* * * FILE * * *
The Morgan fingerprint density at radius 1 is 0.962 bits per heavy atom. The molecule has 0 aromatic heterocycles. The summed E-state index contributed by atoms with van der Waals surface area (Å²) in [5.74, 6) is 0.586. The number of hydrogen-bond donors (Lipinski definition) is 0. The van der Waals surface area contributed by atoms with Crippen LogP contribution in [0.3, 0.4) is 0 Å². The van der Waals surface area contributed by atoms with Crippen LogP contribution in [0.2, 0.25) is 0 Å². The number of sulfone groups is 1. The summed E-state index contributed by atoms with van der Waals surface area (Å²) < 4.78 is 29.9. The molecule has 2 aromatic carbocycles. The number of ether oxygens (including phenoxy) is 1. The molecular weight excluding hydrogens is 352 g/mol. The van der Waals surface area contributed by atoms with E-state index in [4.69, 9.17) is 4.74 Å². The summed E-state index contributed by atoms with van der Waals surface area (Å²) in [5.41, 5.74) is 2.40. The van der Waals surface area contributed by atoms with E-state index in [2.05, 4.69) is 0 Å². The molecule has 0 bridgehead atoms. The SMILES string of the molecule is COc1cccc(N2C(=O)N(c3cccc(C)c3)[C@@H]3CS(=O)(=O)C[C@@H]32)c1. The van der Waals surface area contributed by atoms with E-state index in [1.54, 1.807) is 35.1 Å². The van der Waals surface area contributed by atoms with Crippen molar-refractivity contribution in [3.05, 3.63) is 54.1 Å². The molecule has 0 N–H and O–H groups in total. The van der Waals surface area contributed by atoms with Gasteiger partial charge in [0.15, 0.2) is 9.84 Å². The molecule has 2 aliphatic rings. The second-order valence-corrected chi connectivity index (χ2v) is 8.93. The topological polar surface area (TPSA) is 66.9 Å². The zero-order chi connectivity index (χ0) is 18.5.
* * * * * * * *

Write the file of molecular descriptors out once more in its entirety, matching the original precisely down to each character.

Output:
The Morgan fingerprint density at radius 1 is 0.962 bits per heavy atom. The molecule has 0 aromatic heterocycles. The summed E-state index contributed by atoms with van der Waals surface area (Å²) in [5.74, 6) is 0.586. The number of hydrogen-bond donors (Lipinski definition) is 0. The van der Waals surface area contributed by atoms with Crippen LogP contribution in [0.3, 0.4) is 0 Å². The van der Waals surface area contributed by atoms with Crippen LogP contribution in [0.2, 0.25) is 0 Å². The number of sulfone groups is 1. The summed E-state index contributed by atoms with van der Waals surface area (Å²) < 4.78 is 29.9. The molecule has 2 aromatic carbocycles. The number of ether oxygens (including phenoxy) is 1. The molecular weight excluding hydrogens is 352 g/mol. The van der Waals surface area contributed by atoms with E-state index in [4.69, 9.17) is 4.74 Å². The summed E-state index contributed by atoms with van der Waals surface area (Å²) in [5.41, 5.74) is 2.40. The van der Waals surface area contributed by atoms with E-state index in [2.05, 4.69) is 0 Å². The molecule has 0 bridgehead atoms. The SMILES string of the molecule is COc1cccc(N2C(=O)N(c3cccc(C)c3)[C@@H]3CS(=O)(=O)C[C@@H]32)c1. The van der Waals surface area contributed by atoms with E-state index in [1.54, 1.807) is 35.1 Å². The van der Waals surface area contributed by atoms with Crippen molar-refractivity contribution in [3.05, 3.63) is 54.1 Å². The molecule has 0 N–H and O–H groups in total. The van der Waals surface area contributed by atoms with Gasteiger partial charge in [0.15, 0.2) is 9.84 Å². The molecule has 2 aliphatic rings. The second-order valence-corrected chi connectivity index (χ2v) is 8.93. The topological polar surface area (TPSA) is 66.9 Å². The zero-order chi connectivity index (χ0) is 18.5.